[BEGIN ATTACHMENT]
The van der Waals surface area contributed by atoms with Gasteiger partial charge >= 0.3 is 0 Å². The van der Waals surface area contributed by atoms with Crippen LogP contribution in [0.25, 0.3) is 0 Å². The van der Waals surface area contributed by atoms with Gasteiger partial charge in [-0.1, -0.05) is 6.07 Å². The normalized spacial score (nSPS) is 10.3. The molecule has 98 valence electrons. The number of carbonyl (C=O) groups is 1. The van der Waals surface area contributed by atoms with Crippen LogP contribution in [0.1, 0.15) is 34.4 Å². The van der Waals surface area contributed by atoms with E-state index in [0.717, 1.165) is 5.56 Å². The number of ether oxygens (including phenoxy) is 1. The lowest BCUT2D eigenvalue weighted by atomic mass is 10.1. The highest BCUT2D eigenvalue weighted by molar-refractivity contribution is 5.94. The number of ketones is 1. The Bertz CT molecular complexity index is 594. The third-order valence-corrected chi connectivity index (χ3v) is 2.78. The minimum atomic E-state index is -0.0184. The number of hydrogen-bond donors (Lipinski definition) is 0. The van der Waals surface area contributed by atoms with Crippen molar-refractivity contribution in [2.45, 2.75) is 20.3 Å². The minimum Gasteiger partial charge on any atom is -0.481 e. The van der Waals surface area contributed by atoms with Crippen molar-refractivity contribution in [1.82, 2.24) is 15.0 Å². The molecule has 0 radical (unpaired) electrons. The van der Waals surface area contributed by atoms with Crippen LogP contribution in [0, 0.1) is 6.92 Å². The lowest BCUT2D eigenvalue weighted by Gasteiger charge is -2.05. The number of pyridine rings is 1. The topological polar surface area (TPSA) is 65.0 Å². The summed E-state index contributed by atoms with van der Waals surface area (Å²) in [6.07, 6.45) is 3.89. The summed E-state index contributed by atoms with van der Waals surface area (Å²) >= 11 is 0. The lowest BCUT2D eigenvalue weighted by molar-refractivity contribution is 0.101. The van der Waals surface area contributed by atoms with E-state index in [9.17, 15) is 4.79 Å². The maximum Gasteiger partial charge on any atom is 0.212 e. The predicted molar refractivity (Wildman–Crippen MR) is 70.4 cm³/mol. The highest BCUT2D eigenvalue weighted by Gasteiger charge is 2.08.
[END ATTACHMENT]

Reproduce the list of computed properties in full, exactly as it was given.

The van der Waals surface area contributed by atoms with Gasteiger partial charge >= 0.3 is 0 Å². The van der Waals surface area contributed by atoms with Crippen LogP contribution in [0.25, 0.3) is 0 Å². The van der Waals surface area contributed by atoms with Gasteiger partial charge in [-0.1, -0.05) is 6.07 Å². The normalized spacial score (nSPS) is 10.3. The molecule has 98 valence electrons. The number of carbonyl (C=O) groups is 1. The van der Waals surface area contributed by atoms with Crippen LogP contribution in [0.1, 0.15) is 34.4 Å². The van der Waals surface area contributed by atoms with E-state index in [0.717, 1.165) is 5.56 Å². The number of ether oxygens (including phenoxy) is 1. The lowest BCUT2D eigenvalue weighted by atomic mass is 10.1. The highest BCUT2D eigenvalue weighted by molar-refractivity contribution is 5.94. The number of ketones is 1. The Bertz CT molecular complexity index is 594. The third-order valence-corrected chi connectivity index (χ3v) is 2.78. The minimum atomic E-state index is -0.0184. The number of hydrogen-bond donors (Lipinski definition) is 0. The van der Waals surface area contributed by atoms with Crippen molar-refractivity contribution in [2.45, 2.75) is 20.3 Å². The minimum Gasteiger partial charge on any atom is -0.481 e. The van der Waals surface area contributed by atoms with Crippen molar-refractivity contribution in [1.82, 2.24) is 15.0 Å². The molecule has 0 radical (unpaired) electrons. The van der Waals surface area contributed by atoms with Crippen LogP contribution in [0, 0.1) is 6.92 Å². The lowest BCUT2D eigenvalue weighted by Gasteiger charge is -2.05. The number of pyridine rings is 1. The topological polar surface area (TPSA) is 65.0 Å². The summed E-state index contributed by atoms with van der Waals surface area (Å²) in [6.07, 6.45) is 3.89. The summed E-state index contributed by atoms with van der Waals surface area (Å²) >= 11 is 0. The lowest BCUT2D eigenvalue weighted by molar-refractivity contribution is 0.101. The van der Waals surface area contributed by atoms with E-state index in [9.17, 15) is 4.79 Å². The maximum Gasteiger partial charge on any atom is 0.212 e. The predicted molar refractivity (Wildman–Crippen MR) is 70.4 cm³/mol. The highest BCUT2D eigenvalue weighted by Gasteiger charge is 2.08.